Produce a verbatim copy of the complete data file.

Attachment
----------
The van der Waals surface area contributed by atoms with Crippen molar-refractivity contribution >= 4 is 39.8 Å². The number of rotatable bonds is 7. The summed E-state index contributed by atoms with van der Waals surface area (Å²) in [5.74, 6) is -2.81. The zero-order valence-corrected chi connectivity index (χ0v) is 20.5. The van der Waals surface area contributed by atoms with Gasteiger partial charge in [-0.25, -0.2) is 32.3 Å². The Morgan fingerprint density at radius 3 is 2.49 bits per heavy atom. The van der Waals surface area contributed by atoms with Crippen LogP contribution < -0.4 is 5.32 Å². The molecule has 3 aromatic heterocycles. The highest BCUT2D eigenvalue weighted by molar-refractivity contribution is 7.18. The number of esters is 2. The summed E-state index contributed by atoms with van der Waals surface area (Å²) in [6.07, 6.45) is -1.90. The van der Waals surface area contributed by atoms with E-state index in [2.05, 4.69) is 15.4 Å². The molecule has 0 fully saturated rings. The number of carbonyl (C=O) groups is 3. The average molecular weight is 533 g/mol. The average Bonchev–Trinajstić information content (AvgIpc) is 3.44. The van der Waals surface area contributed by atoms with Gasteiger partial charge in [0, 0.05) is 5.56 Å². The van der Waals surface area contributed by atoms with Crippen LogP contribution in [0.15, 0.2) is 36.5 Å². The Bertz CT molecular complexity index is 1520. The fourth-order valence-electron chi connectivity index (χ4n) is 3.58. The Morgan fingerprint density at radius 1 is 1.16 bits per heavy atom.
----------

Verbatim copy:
The van der Waals surface area contributed by atoms with Crippen molar-refractivity contribution >= 4 is 39.8 Å². The number of rotatable bonds is 7. The summed E-state index contributed by atoms with van der Waals surface area (Å²) in [5.74, 6) is -2.81. The zero-order valence-corrected chi connectivity index (χ0v) is 20.5. The van der Waals surface area contributed by atoms with Gasteiger partial charge in [-0.25, -0.2) is 32.3 Å². The Morgan fingerprint density at radius 3 is 2.49 bits per heavy atom. The van der Waals surface area contributed by atoms with Crippen LogP contribution < -0.4 is 5.32 Å². The molecule has 3 aromatic heterocycles. The highest BCUT2D eigenvalue weighted by molar-refractivity contribution is 7.18. The number of esters is 2. The summed E-state index contributed by atoms with van der Waals surface area (Å²) in [6.07, 6.45) is -1.90. The van der Waals surface area contributed by atoms with E-state index in [2.05, 4.69) is 15.4 Å². The molecule has 0 fully saturated rings. The number of carbonyl (C=O) groups is 3. The average molecular weight is 533 g/mol. The average Bonchev–Trinajstić information content (AvgIpc) is 3.44. The van der Waals surface area contributed by atoms with Gasteiger partial charge in [0, 0.05) is 5.56 Å². The van der Waals surface area contributed by atoms with Crippen LogP contribution in [0.15, 0.2) is 36.5 Å². The Bertz CT molecular complexity index is 1520. The fourth-order valence-electron chi connectivity index (χ4n) is 3.58. The Morgan fingerprint density at radius 1 is 1.16 bits per heavy atom.